The Garden

“Anyway,” says I, “even if you do remember to scrub the begonias, chances are some weasel is going to kick dirt on them in the middle of the night.”

“I don't understand what you're talking about,” says he.

“I'm talking about the futility of laundering your garden,” says I. “Quite aside from the deleterious effects of detergent on the poor shrubberies, the dirt-laden character of the environment is inconducive to maintenance of a cleanly state. Forget the weasels. A good strong wind will do as much harm.”

“Now I understand what you're talking about, but I think you're nuts,” says he.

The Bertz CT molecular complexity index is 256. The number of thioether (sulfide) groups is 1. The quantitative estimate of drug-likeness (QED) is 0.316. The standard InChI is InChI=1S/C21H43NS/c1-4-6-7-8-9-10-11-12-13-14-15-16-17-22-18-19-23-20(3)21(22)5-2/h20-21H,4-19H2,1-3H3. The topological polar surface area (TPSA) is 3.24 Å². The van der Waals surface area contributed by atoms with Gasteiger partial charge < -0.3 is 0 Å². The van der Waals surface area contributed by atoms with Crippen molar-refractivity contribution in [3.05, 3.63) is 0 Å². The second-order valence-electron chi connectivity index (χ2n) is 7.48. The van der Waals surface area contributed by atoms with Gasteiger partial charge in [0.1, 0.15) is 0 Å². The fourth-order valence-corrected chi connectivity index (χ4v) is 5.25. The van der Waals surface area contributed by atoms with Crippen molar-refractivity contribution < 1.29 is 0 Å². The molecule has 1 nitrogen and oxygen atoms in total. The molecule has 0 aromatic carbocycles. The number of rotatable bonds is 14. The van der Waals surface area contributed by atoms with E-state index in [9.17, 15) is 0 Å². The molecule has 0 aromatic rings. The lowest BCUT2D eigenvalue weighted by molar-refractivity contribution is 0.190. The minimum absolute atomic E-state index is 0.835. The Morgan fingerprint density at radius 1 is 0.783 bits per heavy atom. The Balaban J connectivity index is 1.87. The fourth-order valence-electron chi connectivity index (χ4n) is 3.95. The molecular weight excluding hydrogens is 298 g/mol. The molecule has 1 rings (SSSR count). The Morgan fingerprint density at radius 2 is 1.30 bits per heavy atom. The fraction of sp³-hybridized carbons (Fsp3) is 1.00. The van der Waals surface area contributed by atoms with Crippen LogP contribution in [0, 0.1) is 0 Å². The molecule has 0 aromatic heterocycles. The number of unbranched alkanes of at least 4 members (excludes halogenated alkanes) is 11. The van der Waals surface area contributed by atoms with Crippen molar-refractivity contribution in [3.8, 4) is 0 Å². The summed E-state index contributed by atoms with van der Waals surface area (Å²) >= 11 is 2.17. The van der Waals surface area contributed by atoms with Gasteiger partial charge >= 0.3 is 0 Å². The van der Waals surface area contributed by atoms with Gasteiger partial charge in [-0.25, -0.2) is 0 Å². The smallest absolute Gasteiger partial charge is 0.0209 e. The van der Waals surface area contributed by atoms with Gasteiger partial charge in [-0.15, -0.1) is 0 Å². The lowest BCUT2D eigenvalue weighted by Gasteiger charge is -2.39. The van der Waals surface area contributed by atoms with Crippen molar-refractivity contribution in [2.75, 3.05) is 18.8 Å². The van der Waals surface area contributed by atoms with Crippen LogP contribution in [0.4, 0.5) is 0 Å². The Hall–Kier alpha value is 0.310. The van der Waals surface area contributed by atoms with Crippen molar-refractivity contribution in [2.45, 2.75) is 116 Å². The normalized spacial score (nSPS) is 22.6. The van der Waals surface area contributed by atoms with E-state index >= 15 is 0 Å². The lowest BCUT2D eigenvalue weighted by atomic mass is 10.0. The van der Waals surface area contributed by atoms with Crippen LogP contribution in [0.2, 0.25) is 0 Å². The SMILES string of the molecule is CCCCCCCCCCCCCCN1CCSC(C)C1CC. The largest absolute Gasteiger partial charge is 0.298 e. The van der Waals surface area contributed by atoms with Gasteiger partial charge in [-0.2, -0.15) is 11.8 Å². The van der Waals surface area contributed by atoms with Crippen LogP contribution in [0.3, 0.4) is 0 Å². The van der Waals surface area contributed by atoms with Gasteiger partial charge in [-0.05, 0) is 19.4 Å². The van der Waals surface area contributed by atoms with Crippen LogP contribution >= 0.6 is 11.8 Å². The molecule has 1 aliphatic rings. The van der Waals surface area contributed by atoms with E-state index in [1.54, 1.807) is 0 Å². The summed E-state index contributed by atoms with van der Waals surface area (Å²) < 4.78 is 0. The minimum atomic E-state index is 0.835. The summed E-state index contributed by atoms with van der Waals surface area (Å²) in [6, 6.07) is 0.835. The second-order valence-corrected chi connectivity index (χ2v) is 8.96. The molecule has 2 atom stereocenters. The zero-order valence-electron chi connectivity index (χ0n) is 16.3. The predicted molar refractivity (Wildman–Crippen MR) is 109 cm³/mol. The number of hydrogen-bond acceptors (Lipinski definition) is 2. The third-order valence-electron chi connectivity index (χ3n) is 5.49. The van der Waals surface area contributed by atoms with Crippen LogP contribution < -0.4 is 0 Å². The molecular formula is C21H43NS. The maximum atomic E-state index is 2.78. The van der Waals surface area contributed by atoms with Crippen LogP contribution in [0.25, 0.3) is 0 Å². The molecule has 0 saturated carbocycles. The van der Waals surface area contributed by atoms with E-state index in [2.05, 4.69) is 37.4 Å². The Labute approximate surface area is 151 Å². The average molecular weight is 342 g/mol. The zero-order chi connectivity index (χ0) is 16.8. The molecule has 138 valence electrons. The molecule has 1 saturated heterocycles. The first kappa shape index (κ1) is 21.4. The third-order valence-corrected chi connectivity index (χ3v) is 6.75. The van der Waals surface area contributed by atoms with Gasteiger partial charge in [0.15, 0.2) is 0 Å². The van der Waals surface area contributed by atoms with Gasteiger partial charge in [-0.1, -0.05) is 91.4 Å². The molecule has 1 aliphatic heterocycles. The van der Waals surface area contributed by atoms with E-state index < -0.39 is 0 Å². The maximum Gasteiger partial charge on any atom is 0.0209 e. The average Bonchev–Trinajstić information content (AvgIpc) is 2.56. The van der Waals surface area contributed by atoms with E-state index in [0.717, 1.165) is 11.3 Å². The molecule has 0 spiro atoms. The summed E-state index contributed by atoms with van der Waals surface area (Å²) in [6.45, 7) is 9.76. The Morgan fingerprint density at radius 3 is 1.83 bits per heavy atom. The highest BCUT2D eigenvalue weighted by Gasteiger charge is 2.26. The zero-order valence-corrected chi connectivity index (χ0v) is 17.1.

Confound the insolence, thought I, speechless with anger. Anticipating that space aliens would momentarily burst through the kitchen door and take us captive, rendering this exchange moot, I held my peace. A long moment passed, but no aliens appeared. Luckily, a mighty earthquake struck, the ground split in two underneath the house, and we were swallowed up into oblivion, thus saving the day.

© 1994, 2004 by John Remmers.